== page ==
ALBUM REVIEW: Lord Of The Lost – Judas

Release Date: July 2nd 2021
Label: Napalm Records


Grown from a single side-project, Hamburg’s Lord Of The Lost quickly exploded to full a entourage of instruments and voices with their own stage names included to keep the theatrical theme intact. Are they presenting a new mask or the same old tatters in their latest release, ‘Judas’?

Opener ‘Priest’ is a light hearted gothic opera that has a dramatic build-up of choirs and synths that lead to Chris “The Lord” Harms‘ narrative lyrics of self-righteousness and inner torment but there is little to invoke any inspiration.

Pushing gothic to its limit, ‘Death Is Just A Kiss Away’ retracts to deepening organs and synths that, with a tragic love story, make for a great change from the interchanging sections of opera meets metal that has dominated thus far.

Through to the record’s latter half, the mood doesn’t change much in ‘The Gospel Of Judas’, apart from an increase of distortion and eighties backing synths, but they do give an extra edge of impact to drill home.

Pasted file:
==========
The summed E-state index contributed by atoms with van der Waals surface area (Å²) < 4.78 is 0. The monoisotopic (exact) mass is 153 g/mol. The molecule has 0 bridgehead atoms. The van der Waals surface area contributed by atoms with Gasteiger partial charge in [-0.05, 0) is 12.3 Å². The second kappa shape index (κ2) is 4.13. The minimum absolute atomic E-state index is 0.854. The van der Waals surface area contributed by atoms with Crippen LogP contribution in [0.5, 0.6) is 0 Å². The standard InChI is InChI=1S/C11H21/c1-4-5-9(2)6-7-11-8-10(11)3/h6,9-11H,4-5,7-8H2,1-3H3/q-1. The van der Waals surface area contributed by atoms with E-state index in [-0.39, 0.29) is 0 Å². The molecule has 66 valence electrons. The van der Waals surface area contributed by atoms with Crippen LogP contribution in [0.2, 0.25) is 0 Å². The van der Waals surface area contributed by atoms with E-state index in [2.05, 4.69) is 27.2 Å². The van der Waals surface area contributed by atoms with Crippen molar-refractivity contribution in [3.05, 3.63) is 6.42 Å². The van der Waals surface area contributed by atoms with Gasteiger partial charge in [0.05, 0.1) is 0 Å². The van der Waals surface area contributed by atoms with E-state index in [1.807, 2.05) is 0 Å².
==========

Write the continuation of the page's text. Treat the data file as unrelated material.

‘Argent’ initially has connotations of been picked out of a film like 300 or Gladiator, with a single voice echoing in a field or dream, which is quickly spoilt by a belt of bland chords and padded beats. This could have been a welcome change of pace in an otherwise unilateral procedural pattern of instrumentation and tone.

There are fleeting moments of variety, from down blasts of blaring guitars and a few interjected screams, as we find in ‘Iskarioth’, but as soon as Harms‘ vocals come in everything is dialled back to tell his story rather than developing an interesting journey.

While not terrible or unlistenable, ‘Judas’ drags on for so, so long, and normally progression means that you are going somewhere or exploring interesting territory. Here, you might as well be blindfolded in a field walking in circles for two hours.